SECTIONS
Monday, September 16, 2019

Editorial: Farc lessons from Colombia


WHILE we are busy bashing each other over President Rodrigo Duterte, a very telling event happened in Colombia just three days ago: the rejection of a peace deal signed by the Colombian government with the Revolutionary Armed Forces of Colombia or Farc, after the initials in Spanish by the Colombians.

The numbers were discouraging. The peace still evasive.

First, only a small percentage of the people cast their vote last October 2, on whether to accept the peace deal or not, a mere 38 percent. This reflects a very low regard for the issue.

The 62 percent could not be bothered to say yes or no. Then the shocker: a 50.2 percent vote against the landmark peace deal that was signed just last week by Colombia President Juan Manuel Santos and Farc leader Timoleon Jimenez after almost four years of peace negotiations to end a 52-year war between the government and the Farc rebels.

This, despite earlier surveys that show a comfortable win for the “yes” campaign.

It was reported by BBC News that with 98.98 percent votes already counted, the difference between the winning no votes against the yes votes was but 54,000 out of the almost 13-million ballots.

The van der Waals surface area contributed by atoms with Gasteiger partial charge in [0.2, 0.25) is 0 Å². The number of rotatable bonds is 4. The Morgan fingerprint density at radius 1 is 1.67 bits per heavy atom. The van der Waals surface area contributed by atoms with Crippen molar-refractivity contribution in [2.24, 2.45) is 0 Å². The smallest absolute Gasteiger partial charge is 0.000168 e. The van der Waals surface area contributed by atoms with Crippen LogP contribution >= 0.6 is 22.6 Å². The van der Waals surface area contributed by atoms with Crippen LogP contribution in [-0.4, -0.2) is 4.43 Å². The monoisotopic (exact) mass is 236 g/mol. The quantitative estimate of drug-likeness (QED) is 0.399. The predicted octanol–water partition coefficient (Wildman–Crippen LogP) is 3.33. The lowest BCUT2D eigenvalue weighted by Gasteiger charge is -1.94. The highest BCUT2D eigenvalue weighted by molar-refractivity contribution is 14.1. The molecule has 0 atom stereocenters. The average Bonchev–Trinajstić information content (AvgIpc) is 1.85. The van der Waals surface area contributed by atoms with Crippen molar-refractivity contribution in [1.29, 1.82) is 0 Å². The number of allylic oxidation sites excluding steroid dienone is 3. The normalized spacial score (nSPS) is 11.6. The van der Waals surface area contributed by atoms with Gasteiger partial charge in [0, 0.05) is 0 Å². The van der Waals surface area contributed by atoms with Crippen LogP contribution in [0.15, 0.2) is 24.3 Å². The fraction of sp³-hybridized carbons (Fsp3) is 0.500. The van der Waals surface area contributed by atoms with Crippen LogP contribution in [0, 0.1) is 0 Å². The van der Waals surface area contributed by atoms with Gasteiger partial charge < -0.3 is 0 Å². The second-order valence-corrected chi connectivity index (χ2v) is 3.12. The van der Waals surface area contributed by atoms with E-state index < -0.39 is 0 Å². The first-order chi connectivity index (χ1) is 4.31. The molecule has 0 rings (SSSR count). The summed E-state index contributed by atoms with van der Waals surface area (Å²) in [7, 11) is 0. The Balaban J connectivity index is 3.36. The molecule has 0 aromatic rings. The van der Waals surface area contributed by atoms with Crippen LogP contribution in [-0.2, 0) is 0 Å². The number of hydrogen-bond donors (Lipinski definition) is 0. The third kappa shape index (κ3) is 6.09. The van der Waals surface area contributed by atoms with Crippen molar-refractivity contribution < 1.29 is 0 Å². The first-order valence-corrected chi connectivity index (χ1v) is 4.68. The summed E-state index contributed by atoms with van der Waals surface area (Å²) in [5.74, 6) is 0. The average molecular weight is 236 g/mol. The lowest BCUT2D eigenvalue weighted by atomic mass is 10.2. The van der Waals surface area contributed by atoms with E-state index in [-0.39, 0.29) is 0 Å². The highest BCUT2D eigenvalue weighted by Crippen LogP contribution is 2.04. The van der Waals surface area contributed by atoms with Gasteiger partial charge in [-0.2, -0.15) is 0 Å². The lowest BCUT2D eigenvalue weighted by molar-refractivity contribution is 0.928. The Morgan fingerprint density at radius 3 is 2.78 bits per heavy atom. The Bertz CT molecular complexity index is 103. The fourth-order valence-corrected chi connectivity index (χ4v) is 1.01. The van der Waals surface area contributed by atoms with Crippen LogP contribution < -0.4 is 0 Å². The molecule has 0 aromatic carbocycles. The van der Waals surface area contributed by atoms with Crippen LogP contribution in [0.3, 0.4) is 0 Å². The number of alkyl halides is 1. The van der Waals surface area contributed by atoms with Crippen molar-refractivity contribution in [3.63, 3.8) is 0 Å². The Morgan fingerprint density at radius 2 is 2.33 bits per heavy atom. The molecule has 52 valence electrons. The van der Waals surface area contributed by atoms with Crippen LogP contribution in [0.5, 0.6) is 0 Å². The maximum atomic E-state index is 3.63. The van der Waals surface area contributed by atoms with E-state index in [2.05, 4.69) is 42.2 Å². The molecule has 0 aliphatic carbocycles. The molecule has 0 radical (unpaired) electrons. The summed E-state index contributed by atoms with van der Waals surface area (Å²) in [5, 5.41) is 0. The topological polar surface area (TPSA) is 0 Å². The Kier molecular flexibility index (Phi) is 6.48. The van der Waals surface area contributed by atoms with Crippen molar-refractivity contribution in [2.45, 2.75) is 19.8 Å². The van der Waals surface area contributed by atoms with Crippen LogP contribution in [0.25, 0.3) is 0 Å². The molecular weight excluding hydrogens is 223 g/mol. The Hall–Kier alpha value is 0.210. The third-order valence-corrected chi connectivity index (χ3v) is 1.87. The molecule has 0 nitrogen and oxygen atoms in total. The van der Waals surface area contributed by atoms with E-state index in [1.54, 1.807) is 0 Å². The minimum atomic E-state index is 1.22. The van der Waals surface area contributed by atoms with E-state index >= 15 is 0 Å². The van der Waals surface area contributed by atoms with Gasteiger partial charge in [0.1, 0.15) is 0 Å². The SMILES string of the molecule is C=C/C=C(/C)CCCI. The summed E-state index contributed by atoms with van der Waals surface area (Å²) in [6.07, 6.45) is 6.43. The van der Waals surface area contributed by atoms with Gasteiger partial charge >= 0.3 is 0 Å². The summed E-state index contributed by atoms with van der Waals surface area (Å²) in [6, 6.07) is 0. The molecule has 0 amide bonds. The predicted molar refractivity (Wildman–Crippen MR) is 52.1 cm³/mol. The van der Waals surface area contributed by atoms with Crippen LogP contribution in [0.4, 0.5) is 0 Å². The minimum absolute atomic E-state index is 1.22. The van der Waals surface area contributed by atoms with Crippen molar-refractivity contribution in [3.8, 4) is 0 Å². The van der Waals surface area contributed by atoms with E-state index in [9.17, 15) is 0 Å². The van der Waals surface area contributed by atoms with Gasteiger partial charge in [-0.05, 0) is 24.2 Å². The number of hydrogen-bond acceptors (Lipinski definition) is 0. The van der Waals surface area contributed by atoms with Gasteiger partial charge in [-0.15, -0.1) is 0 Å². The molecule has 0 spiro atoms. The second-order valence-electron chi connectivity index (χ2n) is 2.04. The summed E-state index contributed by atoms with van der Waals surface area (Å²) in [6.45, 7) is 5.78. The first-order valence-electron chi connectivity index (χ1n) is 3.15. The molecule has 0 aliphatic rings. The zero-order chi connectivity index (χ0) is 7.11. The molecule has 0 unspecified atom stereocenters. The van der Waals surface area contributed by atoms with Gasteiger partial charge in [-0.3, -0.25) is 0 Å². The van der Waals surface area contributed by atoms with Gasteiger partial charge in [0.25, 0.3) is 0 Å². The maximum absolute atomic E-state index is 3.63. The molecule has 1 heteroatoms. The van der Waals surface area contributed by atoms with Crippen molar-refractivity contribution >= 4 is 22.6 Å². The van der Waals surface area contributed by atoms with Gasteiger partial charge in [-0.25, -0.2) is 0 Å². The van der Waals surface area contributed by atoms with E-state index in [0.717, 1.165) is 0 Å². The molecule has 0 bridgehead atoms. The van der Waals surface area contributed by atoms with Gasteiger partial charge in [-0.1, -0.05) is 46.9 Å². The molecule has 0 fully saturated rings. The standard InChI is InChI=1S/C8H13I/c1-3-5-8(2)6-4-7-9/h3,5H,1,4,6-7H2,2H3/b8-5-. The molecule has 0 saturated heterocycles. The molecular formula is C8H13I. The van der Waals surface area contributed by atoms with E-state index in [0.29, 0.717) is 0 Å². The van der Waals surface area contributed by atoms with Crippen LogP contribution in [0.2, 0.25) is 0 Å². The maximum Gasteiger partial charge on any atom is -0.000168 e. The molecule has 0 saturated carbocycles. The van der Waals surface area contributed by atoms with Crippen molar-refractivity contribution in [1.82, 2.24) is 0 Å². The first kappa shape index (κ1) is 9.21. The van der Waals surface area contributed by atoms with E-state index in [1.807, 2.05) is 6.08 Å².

There is a big reason to care, and leave Edgar Matobato-Leila de Lima-Antonio Trillanes theatrics behind.

There’s a lot of parallelism here.

Farc, the largest rebel group in Colombia, was founded in 1964 as the armed wing of the Communist Party and follows a Marxist-Leninist ideology.

The New People's Army was formed on March 29, 1969 as the armed wing of the Communist Party of the Philippines and follows a Marxist-Leninist-Maoist ideology.

Farc was founded by small farmers and land workers who were fighting against inequality in Colombia and to date are still most active in the rural areas, despite having a few collectives in the cities.

This could very well be the NPA that we have.

Bottomline, it’s a similar war and the peace process is as contentious.
What is very clear here is the need to make sure that the people, who will be the ones to decide on whether the peace deal will be accepted, are properly informed, are involved, and are concerned about the peace that is being talked about.

We cannot go on bashing each other and being mesmerized by the television screen listening to a person who is turning out to be a big liar and not give a second of our interest on the ongoing peace talks.

Indeed, the national capital will not have much interest on the peace talks as the wars are being fought in the rural areas.

But, as the people comprising the greater number, we should not let the national capital dictate what is of prime importance for our people and our land.

This is the challenge to the peace negotiators on the government panel, to make sure that interest is stirred and sustained.

We have this window of vast opportunities that has been opened, with rebel leaders sharing our dreams of peace, we have to make sure that the people who will eventually decide our fate will be viewing from that same window.

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